249 F.3d 812 (8th Cir. 2001)
RHONDA SMITH, INDIVIDUALLY AND AS REPRESENTATIVE OF ALL PERSONS SIMILARLY SITUATED, APPELLEE,
AMERICAN STATES PREFERRED INSURANCE COMPANY, APPELLANT.
UNITED STATES COURT OF APPEALS FOR THE EIGHTH CIRCUIT
Submitted: January 10, 2001
Filed: May 14, 2001
Appeal from the United States District Court for the Eastern District of Missouri.
Before Wollman, Chief Judge, Fagg and Hansen, Circuit Judges.
Hansen, Circuit Judge.
American States Preferred Insurance Company (American States) appeals the district court's1 remand order. Because we lack jurisdiction to review this decision, we dismiss this appeal. See Vincent v. Dakota, Minn. & E. R.R. Corp., 200 F.3d 580, 581 (8th Cir. 2000).
Rhonda Smith brought a class action lawsuit in Missouri state court against American States for breach of contract when American States refused to compensate her for the diminished value of her automobile after it was damaged in an accident. She sought damages, statutory penalties, attorney's fees, interest, and costs. The class consisted of American States' policyholders in Missouri who had submitted damage claims to American States within a certain period of time. American States removed the action to federal court on the basis of diversity jurisdiction. The district court remanded the case to state court for lack of subject matter jurisdiction because American States could not meet the $75,000 amount in controversy requirement. There was no question that complete diversity existed between the parties. American States appeals the remand order.
Under 28 U.S.C. 1447(d), an order remanding an action for lack of subject matter jurisdiction is not reviewable on appeal unless the action was removed pursuant to 28 U.S.C. 1443, pertaining to removal in civil rights actions, an exception not applicable in this case. Here, the district court determined that it lacked subject matter jurisdiction over this case because the defendant was unable to prove that the amount in controversy exceeded $75,000. Thus, the district court's remand order is not reviewable. The remand order must stand whether it is erroneous or not. Vincent, 200 F.3d at 580. Consequently, we decline to address American States' other arguments that it could meet the amount in controversy requirement by aggregating the individual plaintiffs' claims, by aggregating any state statutory penalties which may be assessed in the favor of any individual plaintiff, and by consideration of the possible award of attorney's fees to the plaintiffs.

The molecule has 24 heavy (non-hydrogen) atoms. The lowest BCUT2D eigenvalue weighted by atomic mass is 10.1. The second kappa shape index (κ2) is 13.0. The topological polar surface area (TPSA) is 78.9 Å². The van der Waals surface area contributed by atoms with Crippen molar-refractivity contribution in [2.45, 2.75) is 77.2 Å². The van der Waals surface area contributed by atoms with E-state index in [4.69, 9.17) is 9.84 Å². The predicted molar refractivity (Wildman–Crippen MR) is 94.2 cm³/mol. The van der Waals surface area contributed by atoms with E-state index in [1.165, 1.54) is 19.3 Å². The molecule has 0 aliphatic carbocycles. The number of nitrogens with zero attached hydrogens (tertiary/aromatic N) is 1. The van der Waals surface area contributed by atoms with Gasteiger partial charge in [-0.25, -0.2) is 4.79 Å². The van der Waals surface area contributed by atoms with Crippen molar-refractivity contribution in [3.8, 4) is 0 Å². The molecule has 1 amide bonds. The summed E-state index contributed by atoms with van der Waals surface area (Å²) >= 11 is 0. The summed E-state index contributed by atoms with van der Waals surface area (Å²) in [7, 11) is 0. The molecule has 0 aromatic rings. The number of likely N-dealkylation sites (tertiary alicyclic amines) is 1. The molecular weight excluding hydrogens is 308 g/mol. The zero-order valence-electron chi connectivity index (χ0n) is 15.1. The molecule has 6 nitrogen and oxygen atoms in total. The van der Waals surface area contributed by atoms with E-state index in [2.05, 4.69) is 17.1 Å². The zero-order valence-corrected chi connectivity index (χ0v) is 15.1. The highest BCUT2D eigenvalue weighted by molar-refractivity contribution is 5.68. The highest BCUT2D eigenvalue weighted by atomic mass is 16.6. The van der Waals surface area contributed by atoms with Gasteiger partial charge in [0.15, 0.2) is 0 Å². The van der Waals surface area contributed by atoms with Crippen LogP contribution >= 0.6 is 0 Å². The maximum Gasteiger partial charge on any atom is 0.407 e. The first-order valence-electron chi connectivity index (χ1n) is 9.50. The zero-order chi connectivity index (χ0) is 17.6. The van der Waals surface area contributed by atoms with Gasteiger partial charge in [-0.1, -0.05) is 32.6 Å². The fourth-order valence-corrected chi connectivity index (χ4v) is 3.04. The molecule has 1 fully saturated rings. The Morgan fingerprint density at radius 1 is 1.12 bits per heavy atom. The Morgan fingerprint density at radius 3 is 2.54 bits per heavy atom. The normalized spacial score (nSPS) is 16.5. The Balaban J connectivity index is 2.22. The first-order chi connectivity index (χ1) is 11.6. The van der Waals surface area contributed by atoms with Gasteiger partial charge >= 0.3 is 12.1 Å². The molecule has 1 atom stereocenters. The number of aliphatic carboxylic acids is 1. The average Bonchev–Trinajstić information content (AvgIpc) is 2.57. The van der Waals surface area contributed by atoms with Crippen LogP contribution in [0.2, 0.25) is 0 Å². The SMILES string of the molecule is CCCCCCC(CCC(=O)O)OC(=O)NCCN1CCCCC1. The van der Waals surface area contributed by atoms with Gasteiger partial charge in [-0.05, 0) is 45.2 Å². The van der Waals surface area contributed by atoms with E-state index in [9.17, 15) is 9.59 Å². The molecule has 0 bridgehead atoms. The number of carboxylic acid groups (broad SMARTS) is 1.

American States' attempt to bypass the 1447(d) obstacle to reviewability by suggesting that its constitutional rights to due process and equal protection were violated by the remand order fails. American States asserts that the district court's reliance on the single plaintiff perspective in determining the amount in controversy, rather than considering the defendant's calculation of the amount in controversy, is discriminatory. Our own circuit precedent requires the district court to rely solely on the plaintiff's viewpoint in meeting the requisite amount. See Mass. State Pharm. Ass'n v. Fed. Prescription Serv., Inc., 431 F.2d 130, 132 (8th Cir. 1970); see also Trimble v. Asarco, Inc., 232 F.3d 946, 960-62 (8th Cir. 2000) (each and every member of plaintiff class must satisfy the jurisdictional amount; plaintiffs' claims cannot be aggregated where the plaintiffs assert separate and distinct claims). Reliance on the plaintiff's perspective does not violate American States' constitutional rights to due process or equal protection and is in accordance with the law of this circuit, by which we are bound. See Hazen ex rel. LeGear v. Reagen, 208 F.3d 697, 698 (8th Cir. 2000)(one panel of this circuit may not overrule another panel). Without a meritorious constitutional claim, American States cannot seek review of the remand order.
For the foregoing reasons, we dismiss the appeal.
The Honorable Stephen N. Limbaugh, United States District Judge for the Eastern District of Missouri.